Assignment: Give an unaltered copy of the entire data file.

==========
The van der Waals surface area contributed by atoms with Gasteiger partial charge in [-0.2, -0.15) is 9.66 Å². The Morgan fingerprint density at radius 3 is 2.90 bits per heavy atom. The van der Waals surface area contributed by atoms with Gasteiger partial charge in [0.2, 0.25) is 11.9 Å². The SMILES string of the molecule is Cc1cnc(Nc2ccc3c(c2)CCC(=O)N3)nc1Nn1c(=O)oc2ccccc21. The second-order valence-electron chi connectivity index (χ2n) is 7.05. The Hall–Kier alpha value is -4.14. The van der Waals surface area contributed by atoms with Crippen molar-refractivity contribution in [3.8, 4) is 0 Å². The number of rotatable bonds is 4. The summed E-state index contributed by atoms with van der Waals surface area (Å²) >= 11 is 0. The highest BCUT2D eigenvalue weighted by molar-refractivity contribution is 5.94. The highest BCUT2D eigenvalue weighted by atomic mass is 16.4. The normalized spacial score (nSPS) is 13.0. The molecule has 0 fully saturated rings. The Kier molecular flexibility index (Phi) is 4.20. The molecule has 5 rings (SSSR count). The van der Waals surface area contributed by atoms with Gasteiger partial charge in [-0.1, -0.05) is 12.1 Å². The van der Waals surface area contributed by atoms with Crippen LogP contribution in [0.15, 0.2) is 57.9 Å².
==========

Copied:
The van der Waals surface area contributed by atoms with Gasteiger partial charge in [-0.2, -0.15) is 9.66 Å². The Morgan fingerprint density at radius 3 is 2.90 bits per heavy atom. The van der Waals surface area contributed by atoms with Gasteiger partial charge in [0.2, 0.25) is 11.9 Å². The SMILES string of the molecule is Cc1cnc(Nc2ccc3c(c2)CCC(=O)N3)nc1Nn1c(=O)oc2ccccc21. The second-order valence-electron chi connectivity index (χ2n) is 7.05. The Hall–Kier alpha value is -4.14. The van der Waals surface area contributed by atoms with Crippen molar-refractivity contribution in [3.8, 4) is 0 Å². The number of rotatable bonds is 4. The summed E-state index contributed by atoms with van der Waals surface area (Å²) >= 11 is 0. The highest BCUT2D eigenvalue weighted by molar-refractivity contribution is 5.94. The highest BCUT2D eigenvalue weighted by atomic mass is 16.4. The normalized spacial score (nSPS) is 13.0. The molecule has 0 fully saturated rings. The Kier molecular flexibility index (Phi) is 4.20. The molecule has 5 rings (SSSR count). The van der Waals surface area contributed by atoms with Gasteiger partial charge in [-0.1, -0.05) is 12.1 Å². The van der Waals surface area contributed by atoms with Crippen LogP contribution in [0.15, 0.2) is 57.9 Å².